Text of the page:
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>> shepard: backs to the top story. the republican intelligence committee releasing their declassified memo about the russian investigation which claims federal investigator as becaused their powers. fbi officials say the memo is not accurate because it's missing key pieces of information. context matters. the democrats are echoing that calling the memo misleading at
very least. let's bring in the "fox news sunday" anchor chris wallace. i thought your initial assessments were interesting. share them. >> gosh, i have to repeat what i said? >> shepard: you do you, man. it's perfect. >> look, there's some things about this memo that are very troubling. it's reveals that there was extensive use of the dossier to try to get the carter page warrant so that they could surveil him and also indications that bruce ohr, got money from the clinton campaign and the dnc to handle the warrant, that they were -- he was passing that information on and a lot of this, the fact that the democrats were behind the dossier, a lot of that wasn't shared with the court. that is troubling. on the other hand, there's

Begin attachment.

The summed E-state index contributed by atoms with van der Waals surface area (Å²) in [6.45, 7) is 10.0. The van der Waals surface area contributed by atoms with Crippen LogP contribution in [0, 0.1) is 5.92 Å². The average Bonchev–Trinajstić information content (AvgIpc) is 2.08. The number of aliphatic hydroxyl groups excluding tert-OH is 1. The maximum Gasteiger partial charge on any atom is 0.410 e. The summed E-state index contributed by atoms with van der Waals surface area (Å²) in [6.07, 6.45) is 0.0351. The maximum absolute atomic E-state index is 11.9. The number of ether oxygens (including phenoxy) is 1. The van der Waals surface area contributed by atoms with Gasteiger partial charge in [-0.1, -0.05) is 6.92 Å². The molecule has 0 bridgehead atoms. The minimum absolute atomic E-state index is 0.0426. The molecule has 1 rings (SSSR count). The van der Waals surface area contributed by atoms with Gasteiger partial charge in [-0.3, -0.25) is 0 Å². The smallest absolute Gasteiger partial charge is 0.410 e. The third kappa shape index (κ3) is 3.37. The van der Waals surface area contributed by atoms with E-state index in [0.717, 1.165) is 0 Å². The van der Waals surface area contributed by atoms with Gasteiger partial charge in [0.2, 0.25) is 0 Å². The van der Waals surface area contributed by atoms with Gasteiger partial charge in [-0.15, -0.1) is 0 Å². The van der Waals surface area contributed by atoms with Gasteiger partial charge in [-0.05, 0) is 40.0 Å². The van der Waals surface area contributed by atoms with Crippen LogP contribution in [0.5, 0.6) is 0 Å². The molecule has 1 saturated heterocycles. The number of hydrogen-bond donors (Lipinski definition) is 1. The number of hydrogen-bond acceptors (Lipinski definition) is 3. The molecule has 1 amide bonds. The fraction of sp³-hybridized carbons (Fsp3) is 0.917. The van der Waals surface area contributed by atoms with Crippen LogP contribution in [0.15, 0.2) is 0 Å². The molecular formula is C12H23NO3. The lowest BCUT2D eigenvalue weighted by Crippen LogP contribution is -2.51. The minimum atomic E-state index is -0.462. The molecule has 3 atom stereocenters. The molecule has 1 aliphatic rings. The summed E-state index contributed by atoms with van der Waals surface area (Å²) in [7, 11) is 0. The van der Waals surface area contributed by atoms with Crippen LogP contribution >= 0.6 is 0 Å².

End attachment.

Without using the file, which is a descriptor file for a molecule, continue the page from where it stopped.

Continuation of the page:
things that are missing here that make you question whether we're getting the full story. for instance, as you pointed out before you went to commercial, carter page, it's not like this is some blank slate and suddenly the fbi decided to come down on him. carter page had been involved with the russians in the 2000s. in 2013, he was recruited by a russian spy in the united states to be a russian agent. according to newspaper reports, he was the target of a fisa warrant in 2014. this was two years before any of this happened. the other thing that is interesting in the memo is the memo doesn't say that carter page was the focus in the beginning, the genesis of the trump investigation. at the end it said that papadopoulos information, the george papadopoulos got information from the russians. the papadopoulos information triggered the opening of an fbi counter intelligence investigation in late july 2016